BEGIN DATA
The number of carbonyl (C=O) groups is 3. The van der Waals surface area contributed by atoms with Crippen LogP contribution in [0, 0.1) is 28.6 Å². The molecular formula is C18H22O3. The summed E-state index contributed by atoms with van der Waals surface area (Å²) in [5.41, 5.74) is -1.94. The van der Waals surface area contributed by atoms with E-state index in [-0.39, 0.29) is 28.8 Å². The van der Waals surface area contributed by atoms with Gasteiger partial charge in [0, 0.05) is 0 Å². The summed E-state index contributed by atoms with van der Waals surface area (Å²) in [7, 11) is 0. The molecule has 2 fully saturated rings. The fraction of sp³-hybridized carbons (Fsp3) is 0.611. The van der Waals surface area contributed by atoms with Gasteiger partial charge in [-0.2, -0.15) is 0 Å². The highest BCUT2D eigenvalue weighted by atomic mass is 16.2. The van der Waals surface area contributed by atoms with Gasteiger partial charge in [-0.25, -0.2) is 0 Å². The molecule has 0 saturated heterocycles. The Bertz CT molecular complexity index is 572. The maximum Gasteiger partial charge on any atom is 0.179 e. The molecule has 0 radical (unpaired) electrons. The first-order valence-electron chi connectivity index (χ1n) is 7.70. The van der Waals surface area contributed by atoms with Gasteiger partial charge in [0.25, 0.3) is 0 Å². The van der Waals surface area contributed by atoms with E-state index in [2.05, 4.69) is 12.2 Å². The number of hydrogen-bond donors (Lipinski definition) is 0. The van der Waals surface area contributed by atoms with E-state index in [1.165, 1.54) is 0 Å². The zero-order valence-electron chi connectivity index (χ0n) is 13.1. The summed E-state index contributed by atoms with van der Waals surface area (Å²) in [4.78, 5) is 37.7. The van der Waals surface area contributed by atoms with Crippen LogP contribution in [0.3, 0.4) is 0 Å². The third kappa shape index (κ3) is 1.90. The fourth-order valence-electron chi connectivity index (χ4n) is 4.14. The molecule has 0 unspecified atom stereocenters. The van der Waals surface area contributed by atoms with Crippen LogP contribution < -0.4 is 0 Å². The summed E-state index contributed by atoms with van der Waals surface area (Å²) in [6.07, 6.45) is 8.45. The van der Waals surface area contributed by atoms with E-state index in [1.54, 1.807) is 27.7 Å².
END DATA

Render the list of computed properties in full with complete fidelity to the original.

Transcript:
The number of carbonyl (C=O) groups is 3. The van der Waals surface area contributed by atoms with Crippen LogP contribution in [0, 0.1) is 28.6 Å². The molecular formula is C18H22O3. The summed E-state index contributed by atoms with van der Waals surface area (Å²) in [5.41, 5.74) is -1.94. The van der Waals surface area contributed by atoms with E-state index in [-0.39, 0.29) is 28.8 Å². The van der Waals surface area contributed by atoms with Gasteiger partial charge in [0, 0.05) is 0 Å². The summed E-state index contributed by atoms with van der Waals surface area (Å²) in [7, 11) is 0. The molecule has 2 fully saturated rings. The fraction of sp³-hybridized carbons (Fsp3) is 0.611. The van der Waals surface area contributed by atoms with Gasteiger partial charge in [-0.2, -0.15) is 0 Å². The highest BCUT2D eigenvalue weighted by atomic mass is 16.2. The van der Waals surface area contributed by atoms with Gasteiger partial charge in [-0.25, -0.2) is 0 Å². The molecule has 0 saturated heterocycles. The Bertz CT molecular complexity index is 572. The maximum Gasteiger partial charge on any atom is 0.179 e. The molecule has 0 radical (unpaired) electrons. The first-order valence-electron chi connectivity index (χ1n) is 7.70. The van der Waals surface area contributed by atoms with Gasteiger partial charge in [0.25, 0.3) is 0 Å². The van der Waals surface area contributed by atoms with E-state index in [2.05, 4.69) is 12.2 Å². The number of hydrogen-bond donors (Lipinski definition) is 0. The van der Waals surface area contributed by atoms with E-state index in [1.165, 1.54) is 0 Å². The zero-order valence-electron chi connectivity index (χ0n) is 13.1. The summed E-state index contributed by atoms with van der Waals surface area (Å²) in [4.78, 5) is 37.7. The van der Waals surface area contributed by atoms with Crippen LogP contribution in [0.3, 0.4) is 0 Å². The third kappa shape index (κ3) is 1.90. The fourth-order valence-electron chi connectivity index (χ4n) is 4.14. The molecule has 0 unspecified atom stereocenters. The van der Waals surface area contributed by atoms with Crippen LogP contribution < -0.4 is 0 Å². The summed E-state index contributed by atoms with van der Waals surface area (Å²) in [6.07, 6.45) is 8.45. The van der Waals surface area contributed by atoms with E-state index in [1.54, 1.807) is 27.7 Å².